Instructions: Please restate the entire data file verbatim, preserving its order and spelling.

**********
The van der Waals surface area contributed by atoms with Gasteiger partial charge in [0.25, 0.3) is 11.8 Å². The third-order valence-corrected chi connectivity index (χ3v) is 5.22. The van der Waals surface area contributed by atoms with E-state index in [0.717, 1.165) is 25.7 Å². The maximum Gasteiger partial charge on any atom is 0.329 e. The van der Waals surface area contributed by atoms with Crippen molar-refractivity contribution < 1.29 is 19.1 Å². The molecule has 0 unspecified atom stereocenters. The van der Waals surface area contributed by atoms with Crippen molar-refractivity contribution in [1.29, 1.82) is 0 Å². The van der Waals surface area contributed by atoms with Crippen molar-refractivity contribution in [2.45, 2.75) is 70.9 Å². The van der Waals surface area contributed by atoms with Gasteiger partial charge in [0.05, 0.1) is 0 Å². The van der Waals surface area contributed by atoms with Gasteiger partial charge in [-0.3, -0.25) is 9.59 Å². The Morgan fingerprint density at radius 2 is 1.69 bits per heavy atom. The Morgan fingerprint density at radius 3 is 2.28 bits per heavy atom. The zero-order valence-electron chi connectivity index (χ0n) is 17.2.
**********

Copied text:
The van der Waals surface area contributed by atoms with Gasteiger partial charge in [0.25, 0.3) is 11.8 Å². The third-order valence-corrected chi connectivity index (χ3v) is 5.22. The van der Waals surface area contributed by atoms with E-state index in [0.717, 1.165) is 25.7 Å². The maximum Gasteiger partial charge on any atom is 0.329 e. The van der Waals surface area contributed by atoms with Crippen molar-refractivity contribution < 1.29 is 19.1 Å². The molecule has 0 unspecified atom stereocenters. The van der Waals surface area contributed by atoms with Crippen molar-refractivity contribution in [1.29, 1.82) is 0 Å². The van der Waals surface area contributed by atoms with Crippen molar-refractivity contribution in [2.45, 2.75) is 70.9 Å². The van der Waals surface area contributed by atoms with Gasteiger partial charge in [0.05, 0.1) is 0 Å². The van der Waals surface area contributed by atoms with Gasteiger partial charge in [-0.3, -0.25) is 9.59 Å². The Morgan fingerprint density at radius 2 is 1.69 bits per heavy atom. The Morgan fingerprint density at radius 3 is 2.28 bits per heavy atom. The zero-order valence-electron chi connectivity index (χ0n) is 17.2.